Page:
ECMLink's output controls provide a means of defining parameters that activate any one of a few solenoid outputs on the ECU.
These outputs are all switches to ground. That is to say when active, that ECU pin will be connected to ground. When not active, it floats.
But that ground connection is *not* sufficient to directly drive a high pressure solenoid. You must use a relay and, preferably, a master arm switch between the ECU and the solenoids being driven if you're using large solenoids. Trying to drive the solenoid(s) directly from the ECU will result in damage to the drivers inside the ECU.
ECMLink's output controls can be used for a variety of things. Our users have been far more clever in how they use this feature than we ever imagined. They have used it to control water injection, methanol, blow off valve bypass, and probably a few other things we're not even aware of.
So this page is going to describe the general approach to using solenoid outputs of the ECU to drive a larger solenoid through a relay. The rest is going to be up to you and your particular situation.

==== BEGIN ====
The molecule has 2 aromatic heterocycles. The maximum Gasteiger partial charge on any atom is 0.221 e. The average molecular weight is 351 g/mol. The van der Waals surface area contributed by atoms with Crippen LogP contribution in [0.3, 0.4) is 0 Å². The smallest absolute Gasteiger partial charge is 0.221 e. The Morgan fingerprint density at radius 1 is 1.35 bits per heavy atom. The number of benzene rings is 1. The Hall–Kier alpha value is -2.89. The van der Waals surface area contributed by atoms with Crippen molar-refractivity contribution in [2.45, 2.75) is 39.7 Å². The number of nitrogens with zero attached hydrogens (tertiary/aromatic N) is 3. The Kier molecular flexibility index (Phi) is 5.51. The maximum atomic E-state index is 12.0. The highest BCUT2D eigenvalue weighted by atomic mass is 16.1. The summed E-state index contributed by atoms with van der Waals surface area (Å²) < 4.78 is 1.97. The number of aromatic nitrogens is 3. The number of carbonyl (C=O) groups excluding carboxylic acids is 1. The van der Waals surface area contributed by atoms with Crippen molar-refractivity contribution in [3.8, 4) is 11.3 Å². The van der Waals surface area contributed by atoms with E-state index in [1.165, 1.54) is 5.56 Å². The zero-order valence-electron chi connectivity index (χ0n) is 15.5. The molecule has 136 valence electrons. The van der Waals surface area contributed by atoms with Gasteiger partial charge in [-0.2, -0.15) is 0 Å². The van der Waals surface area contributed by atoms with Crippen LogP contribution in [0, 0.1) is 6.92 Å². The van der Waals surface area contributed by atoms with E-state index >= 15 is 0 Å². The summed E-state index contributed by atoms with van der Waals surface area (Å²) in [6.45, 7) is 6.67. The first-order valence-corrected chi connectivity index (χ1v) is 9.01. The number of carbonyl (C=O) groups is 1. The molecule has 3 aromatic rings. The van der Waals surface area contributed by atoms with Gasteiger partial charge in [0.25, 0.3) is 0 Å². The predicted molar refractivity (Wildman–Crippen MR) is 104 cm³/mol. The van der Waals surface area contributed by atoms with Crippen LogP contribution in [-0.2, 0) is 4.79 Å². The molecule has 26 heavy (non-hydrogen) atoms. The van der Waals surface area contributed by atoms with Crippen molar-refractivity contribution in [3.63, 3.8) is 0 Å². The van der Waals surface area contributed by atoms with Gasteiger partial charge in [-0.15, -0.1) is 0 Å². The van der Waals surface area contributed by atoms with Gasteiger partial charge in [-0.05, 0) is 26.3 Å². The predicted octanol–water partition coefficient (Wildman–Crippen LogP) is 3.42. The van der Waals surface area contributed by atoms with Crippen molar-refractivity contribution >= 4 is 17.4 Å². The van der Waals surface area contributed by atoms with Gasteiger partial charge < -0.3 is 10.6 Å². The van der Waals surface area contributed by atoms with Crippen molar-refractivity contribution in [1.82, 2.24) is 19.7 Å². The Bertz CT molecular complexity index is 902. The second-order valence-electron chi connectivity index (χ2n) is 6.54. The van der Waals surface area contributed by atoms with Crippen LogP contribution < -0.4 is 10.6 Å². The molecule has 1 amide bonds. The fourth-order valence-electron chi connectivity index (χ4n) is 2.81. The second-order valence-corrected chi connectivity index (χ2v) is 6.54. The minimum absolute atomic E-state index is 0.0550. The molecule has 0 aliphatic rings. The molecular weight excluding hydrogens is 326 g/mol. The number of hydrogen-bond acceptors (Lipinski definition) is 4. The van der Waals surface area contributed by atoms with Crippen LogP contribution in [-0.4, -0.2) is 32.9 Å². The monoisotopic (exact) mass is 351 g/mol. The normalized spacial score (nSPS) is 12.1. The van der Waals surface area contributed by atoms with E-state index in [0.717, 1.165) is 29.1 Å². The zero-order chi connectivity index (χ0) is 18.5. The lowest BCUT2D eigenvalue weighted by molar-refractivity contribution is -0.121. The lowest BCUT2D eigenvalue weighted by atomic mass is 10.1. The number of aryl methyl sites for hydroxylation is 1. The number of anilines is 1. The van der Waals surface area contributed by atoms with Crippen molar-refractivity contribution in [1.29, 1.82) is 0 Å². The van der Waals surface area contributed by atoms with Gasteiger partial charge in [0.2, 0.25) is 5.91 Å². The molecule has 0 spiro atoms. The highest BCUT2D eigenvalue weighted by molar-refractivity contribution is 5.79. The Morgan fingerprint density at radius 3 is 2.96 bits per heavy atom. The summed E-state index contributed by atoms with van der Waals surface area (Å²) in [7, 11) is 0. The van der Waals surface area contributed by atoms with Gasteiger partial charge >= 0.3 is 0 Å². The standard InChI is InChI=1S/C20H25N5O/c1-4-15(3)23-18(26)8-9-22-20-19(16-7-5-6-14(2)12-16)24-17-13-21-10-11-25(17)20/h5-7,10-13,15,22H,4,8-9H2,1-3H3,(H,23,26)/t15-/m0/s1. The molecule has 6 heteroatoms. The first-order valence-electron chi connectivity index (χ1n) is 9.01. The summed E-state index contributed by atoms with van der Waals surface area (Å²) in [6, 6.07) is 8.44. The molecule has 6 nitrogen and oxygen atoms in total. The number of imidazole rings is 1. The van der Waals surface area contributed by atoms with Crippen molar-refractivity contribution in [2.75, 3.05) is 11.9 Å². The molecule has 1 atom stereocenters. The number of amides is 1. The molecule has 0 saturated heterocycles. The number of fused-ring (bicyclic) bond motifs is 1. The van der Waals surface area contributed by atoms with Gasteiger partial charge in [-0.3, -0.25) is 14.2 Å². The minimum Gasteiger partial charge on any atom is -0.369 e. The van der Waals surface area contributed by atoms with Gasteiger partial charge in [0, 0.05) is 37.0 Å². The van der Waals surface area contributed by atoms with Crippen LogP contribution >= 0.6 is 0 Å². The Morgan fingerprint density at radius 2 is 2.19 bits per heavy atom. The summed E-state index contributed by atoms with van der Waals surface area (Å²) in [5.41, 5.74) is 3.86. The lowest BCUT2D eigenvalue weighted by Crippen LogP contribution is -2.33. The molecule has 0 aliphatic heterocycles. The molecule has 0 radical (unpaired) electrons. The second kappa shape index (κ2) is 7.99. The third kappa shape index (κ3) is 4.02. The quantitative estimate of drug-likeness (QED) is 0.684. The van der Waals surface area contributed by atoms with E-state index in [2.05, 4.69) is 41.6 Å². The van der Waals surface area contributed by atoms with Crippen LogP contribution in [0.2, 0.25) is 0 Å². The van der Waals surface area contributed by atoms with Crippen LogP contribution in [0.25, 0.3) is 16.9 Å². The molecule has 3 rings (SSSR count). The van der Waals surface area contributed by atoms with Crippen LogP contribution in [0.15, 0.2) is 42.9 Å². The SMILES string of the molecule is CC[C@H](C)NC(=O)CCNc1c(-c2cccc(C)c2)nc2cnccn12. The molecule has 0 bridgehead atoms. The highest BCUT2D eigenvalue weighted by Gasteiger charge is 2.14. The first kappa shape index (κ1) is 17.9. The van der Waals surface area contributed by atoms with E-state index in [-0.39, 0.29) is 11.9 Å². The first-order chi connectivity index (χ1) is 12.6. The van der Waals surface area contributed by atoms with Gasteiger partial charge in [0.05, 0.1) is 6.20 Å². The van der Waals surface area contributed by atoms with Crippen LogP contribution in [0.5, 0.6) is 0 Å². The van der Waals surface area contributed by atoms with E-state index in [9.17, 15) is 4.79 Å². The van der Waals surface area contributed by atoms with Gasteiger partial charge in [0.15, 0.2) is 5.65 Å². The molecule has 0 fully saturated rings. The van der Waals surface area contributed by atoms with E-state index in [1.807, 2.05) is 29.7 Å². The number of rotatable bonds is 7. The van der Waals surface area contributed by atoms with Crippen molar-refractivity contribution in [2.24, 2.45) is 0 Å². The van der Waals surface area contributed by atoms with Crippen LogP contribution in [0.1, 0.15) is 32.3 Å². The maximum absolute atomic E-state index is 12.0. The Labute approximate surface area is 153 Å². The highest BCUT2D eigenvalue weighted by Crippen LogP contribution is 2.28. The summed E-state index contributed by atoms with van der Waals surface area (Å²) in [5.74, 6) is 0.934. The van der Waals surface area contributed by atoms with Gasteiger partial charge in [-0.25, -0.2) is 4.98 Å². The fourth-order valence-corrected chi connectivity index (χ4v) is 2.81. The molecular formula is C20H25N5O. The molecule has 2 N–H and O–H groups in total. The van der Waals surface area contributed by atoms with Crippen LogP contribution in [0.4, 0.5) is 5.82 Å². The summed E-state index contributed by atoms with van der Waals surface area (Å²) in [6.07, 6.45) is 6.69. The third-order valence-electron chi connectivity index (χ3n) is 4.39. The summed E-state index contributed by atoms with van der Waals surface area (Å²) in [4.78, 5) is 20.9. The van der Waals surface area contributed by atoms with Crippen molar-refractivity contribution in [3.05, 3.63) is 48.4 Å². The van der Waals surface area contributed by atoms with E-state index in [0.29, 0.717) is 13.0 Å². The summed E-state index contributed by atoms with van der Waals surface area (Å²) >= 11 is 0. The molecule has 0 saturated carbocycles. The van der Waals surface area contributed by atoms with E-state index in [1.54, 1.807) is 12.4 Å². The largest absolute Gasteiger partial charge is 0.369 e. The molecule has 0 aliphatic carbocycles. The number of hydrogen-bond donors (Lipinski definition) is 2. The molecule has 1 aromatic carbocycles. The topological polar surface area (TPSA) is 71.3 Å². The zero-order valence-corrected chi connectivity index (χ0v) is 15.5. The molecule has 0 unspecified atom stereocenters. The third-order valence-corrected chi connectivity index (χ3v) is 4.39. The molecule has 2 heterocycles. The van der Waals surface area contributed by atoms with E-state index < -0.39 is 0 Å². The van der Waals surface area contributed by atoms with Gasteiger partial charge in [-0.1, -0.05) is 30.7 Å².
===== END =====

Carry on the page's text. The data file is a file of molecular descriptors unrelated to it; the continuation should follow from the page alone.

Details on the internal functionality of ECMLink's output controls can be found on the nitrous control details page.
First, let's get the ECU pins out of the way. You can get a lot more information on the ECU wiring information page, including pin location and wire colors as well.
For the fuel pressure solenoid output, you'll want pin 57 (white wire) on a 1G ECU and pin 3 (blue with red stripe) on a 2G ECU.
For the EGR solenoid output, you'll want pin 53 (black with yellow stripe) on a 1G ECU and pin 6 (light green with red stripe) on a 2G ECU.
You'll probably use a standard ISO (Bosch) automotive relay. If so, here's the function diagram for this type of relay.
The following lists out the basic usage scenario of this relay.
That's about it. Just as an illustration, here's a diagram one of our users put together when he wired up an NX nitrous kit to his 2G.